These posts, and all of my writing-teaching-training and clinical work, are devoted to helping folks recover their resilience – to “bounce back” from disappointment, difficulty, even disaster more skillfully, more quickly. I focus on helping individuals strengthen the 6 C’s of coping – calm, compassion, connections, clarity, competence and courage -to do so. I rely on an integration of practices from both eastern spiritual traditions and western relational psychology, informed by modern neuroscience, to do so.
I’m not political. I try to never offend, to always enlighten and encourage. I live and work in the San Francisco Bay Area, the bluest part of the blue-ish state of California. In facing the hype and hysteria leading into our presidential election last Tuesday, I posted on Monday Rick Hanson’s brilliant “Find the Facts” compilation of the deep truth coming from the logical left hemisphere of our collective brain.
In response to Tuesday’s election being hijacked by the fear-hostility-anger-hatred of our collective lower brain, I’m taking refuge in the poetic emotional right hemisphere of our collective brain in the hopes of finding deeper perspectives on the catastrophes we’re facing now.
Please read these three posts, perhaps weep, then recover strength and courage:
“Our Unkown Country” by Paul Krugman, winner of the 2008 Nobel Prize in economic sciences and op-ed columnist for the New York Times for almost 20 years.
We still don’t know who will win the electoral college, although as I write this it looks – incredibly, horribly – as if the odds now favor Donald J. Trump. What we do know is that people like me, and probably like most readers of The New York Times, truly didn’t understand the country we live in. We thought that our fellow citizens would not, in the end, vote for a candidate so manifestly unqualified for high office, so temperamentally unsound, so scary yet ludicrous.
We thought that the nation, while far from having transcended racial prejudice and misogyny, had become vastly more open and tolerant over time.
We thought that the great majority of Americans valued democratic norms and the rule of law.
It turns out that we were wrong. There turn out to be a huge number of people – white people, living mainly in rural areas – who don’t share at all our idea of what America is about. For them, it is about blood and soil, about traditional patriarchy and racial hierarchy. And there were many other people who might not share those anti-democratic values, but who nonetheless were willing to vote for anyone bearing the Republican label.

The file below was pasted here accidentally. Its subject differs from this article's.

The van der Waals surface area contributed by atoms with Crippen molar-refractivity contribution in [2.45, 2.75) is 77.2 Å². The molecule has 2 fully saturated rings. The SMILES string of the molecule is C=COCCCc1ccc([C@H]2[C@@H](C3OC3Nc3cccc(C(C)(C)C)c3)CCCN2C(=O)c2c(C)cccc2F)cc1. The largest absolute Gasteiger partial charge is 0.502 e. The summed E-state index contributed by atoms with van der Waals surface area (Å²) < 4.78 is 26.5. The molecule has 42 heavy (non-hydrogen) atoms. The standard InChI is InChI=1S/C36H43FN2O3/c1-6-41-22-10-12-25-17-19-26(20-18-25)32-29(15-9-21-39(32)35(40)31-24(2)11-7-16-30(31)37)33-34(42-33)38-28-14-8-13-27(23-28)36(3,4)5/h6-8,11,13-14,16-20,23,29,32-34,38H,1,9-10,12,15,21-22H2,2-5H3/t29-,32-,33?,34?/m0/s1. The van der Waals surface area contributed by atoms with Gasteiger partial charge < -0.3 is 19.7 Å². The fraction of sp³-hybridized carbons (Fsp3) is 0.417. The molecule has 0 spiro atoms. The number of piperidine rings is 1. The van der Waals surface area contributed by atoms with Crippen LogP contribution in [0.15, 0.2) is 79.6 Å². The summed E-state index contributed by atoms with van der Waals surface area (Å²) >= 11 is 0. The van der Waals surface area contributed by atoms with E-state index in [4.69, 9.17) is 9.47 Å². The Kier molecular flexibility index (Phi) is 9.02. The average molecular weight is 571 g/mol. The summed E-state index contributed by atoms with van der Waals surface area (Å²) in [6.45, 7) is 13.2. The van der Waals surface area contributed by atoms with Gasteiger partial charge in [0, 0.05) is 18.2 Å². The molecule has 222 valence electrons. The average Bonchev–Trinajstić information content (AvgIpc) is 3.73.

I don’t know how we go forward from here. Is America a failed state and society? It looks truly possible. I guess we have to pick ourselves up and try to find a way forward, but this has been a night of terrible revelations, and I don’t think it’s self-indulgent to feel quite a lot of despair.
* * * * *
A Brief for the Defense
Sorrow everywhere. Slaughter everywhere. If babies
are not starving someplace, they are starving
somewhere else. With flies in their nostrils.
But we enjoy our lives because that’s what God wants.
Otherwise the mornings before summer dawn would not
be made so fine. The Bengal tiger would not
be fashioned so miraculously well. The poor women
at the fountain are laughing together between
the suffering they have known and the awfulness
in their future, smiling and laughing while somebody
in the village is very sick. There is laughter
every day in the terrible streets of Calcutta,
and the women laugh in the cages of Bombay.
If we deny our happiness, resist our satisfaction,
we lessen the importance of their deprivation.
We must risk delight. We can do without pleasure,
but not delight. Not enjoyment. We must have
the stubbornness to accept our gladness in the ruthless
furnace of this world. To make injustice the only
measure of our attention is to praise the Devil.
If the locomotive of the Lord runs us down,
we should give thanks that the end had magnitude.
We must admit there will be music despite everything.
We stand at the prow again of a small ship
anchored late at night in the tiny port
looking over to the sleeping island: the waterfront
is three shuttered cafés and one naked light burning.
To hear the faint sound of oars in the silence as a rowboat
comes slowly out and then goes back is truly worth
all the years of sorrow that are to come.
– Jack Gilbert, Refusing Heaven
* * * * *
The Peace of Wild Things
When despair for the world grows in me
and I wake in the night at the least sound
in fear of what my life and my children’s lives may be,
I go and lie down where the wood drake
rests in his beauty on the water, and the great heron feeds.
I come into the peace of wild things
who do not tax their lives with forethought
of grief. I come into the presence of still water.
And I feel above me the day-blind stars
waiting with their light. For a time
I rest in the grace of the world, and am free.
– Wendell Berry